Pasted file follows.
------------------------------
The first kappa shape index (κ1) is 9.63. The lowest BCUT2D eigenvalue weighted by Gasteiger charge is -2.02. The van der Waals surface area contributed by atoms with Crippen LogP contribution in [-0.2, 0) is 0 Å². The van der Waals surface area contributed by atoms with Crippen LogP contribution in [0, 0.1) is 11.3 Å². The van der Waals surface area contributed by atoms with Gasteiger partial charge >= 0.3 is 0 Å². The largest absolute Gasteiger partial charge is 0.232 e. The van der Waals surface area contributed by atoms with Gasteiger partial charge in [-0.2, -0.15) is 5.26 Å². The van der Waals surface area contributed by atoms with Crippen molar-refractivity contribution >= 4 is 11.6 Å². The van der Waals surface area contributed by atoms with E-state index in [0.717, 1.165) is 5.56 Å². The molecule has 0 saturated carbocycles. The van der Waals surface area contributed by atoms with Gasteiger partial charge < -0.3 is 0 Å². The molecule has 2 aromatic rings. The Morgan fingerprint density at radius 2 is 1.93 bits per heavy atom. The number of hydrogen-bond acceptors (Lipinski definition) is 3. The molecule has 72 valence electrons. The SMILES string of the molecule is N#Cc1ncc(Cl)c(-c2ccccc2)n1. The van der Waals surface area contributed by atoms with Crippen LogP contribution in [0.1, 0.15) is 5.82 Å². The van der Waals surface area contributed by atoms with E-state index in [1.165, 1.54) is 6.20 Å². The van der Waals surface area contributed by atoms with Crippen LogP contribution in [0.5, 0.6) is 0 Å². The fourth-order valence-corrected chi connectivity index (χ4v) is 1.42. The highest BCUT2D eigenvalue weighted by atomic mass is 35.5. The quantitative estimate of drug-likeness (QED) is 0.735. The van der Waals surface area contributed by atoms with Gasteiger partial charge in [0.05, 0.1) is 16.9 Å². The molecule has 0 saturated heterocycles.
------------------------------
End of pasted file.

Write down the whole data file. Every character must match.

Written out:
The first kappa shape index (κ1) is 9.63. The lowest BCUT2D eigenvalue weighted by Gasteiger charge is -2.02. The van der Waals surface area contributed by atoms with Crippen LogP contribution in [-0.2, 0) is 0 Å². The van der Waals surface area contributed by atoms with Crippen LogP contribution in [0, 0.1) is 11.3 Å². The van der Waals surface area contributed by atoms with Gasteiger partial charge >= 0.3 is 0 Å². The largest absolute Gasteiger partial charge is 0.232 e. The van der Waals surface area contributed by atoms with Gasteiger partial charge in [-0.2, -0.15) is 5.26 Å². The van der Waals surface area contributed by atoms with Crippen molar-refractivity contribution >= 4 is 11.6 Å². The van der Waals surface area contributed by atoms with E-state index in [0.717, 1.165) is 5.56 Å². The molecule has 0 saturated carbocycles. The van der Waals surface area contributed by atoms with Gasteiger partial charge < -0.3 is 0 Å². The molecule has 2 aromatic rings. The Morgan fingerprint density at radius 2 is 1.93 bits per heavy atom. The number of hydrogen-bond acceptors (Lipinski definition) is 3. The molecule has 72 valence electrons. The SMILES string of the molecule is N#Cc1ncc(Cl)c(-c2ccccc2)n1. The van der Waals surface area contributed by atoms with Crippen LogP contribution in [0.1, 0.15) is 5.82 Å². The van der Waals surface area contributed by atoms with E-state index in [1.165, 1.54) is 6.20 Å². The van der Waals surface area contributed by atoms with Crippen LogP contribution in [0.5, 0.6) is 0 Å². The fourth-order valence-corrected chi connectivity index (χ4v) is 1.42. The highest BCUT2D eigenvalue weighted by atomic mass is 35.5. The quantitative estimate of drug-likeness (QED) is 0.735. The van der Waals surface area contributed by atoms with Gasteiger partial charge in [0.05, 0.1) is 16.9 Å². The molecule has 0 saturated heterocycles.